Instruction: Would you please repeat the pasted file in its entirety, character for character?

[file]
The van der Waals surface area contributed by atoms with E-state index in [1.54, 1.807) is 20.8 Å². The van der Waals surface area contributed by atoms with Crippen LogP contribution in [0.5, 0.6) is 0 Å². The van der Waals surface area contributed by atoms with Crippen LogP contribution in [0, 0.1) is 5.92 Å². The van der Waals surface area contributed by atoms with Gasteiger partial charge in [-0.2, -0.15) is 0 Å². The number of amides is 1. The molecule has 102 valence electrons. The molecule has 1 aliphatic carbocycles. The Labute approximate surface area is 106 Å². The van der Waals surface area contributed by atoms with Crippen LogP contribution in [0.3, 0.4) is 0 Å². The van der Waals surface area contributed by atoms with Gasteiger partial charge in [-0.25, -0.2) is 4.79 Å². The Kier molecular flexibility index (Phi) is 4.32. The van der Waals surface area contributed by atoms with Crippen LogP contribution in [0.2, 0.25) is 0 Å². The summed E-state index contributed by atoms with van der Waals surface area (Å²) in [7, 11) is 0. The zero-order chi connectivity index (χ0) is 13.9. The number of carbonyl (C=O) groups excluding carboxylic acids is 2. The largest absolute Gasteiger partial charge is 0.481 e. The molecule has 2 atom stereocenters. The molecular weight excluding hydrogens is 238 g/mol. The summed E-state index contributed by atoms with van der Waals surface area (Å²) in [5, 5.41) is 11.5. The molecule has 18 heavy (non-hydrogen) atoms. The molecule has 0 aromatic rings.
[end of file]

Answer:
The van der Waals surface area contributed by atoms with E-state index in [1.54, 1.807) is 20.8 Å². The van der Waals surface area contributed by atoms with Crippen LogP contribution in [0.5, 0.6) is 0 Å². The van der Waals surface area contributed by atoms with Crippen LogP contribution in [0, 0.1) is 5.92 Å². The van der Waals surface area contributed by atoms with Gasteiger partial charge in [-0.2, -0.15) is 0 Å². The number of amides is 1. The molecule has 102 valence electrons. The molecule has 1 aliphatic carbocycles. The Labute approximate surface area is 106 Å². The van der Waals surface area contributed by atoms with Crippen LogP contribution in [0.3, 0.4) is 0 Å². The van der Waals surface area contributed by atoms with Gasteiger partial charge in [-0.25, -0.2) is 4.79 Å². The Kier molecular flexibility index (Phi) is 4.32. The van der Waals surface area contributed by atoms with Crippen LogP contribution in [0.2, 0.25) is 0 Å². The summed E-state index contributed by atoms with van der Waals surface area (Å²) in [7, 11) is 0. The zero-order chi connectivity index (χ0) is 13.9. The number of carbonyl (C=O) groups excluding carboxylic acids is 2. The largest absolute Gasteiger partial charge is 0.481 e. The molecule has 2 atom stereocenters. The molecular weight excluding hydrogens is 238 g/mol. The summed E-state index contributed by atoms with van der Waals surface area (Å²) in [5, 5.41) is 11.5. The molecule has 18 heavy (non-hydrogen) atoms. The molecule has 0 aromatic rings.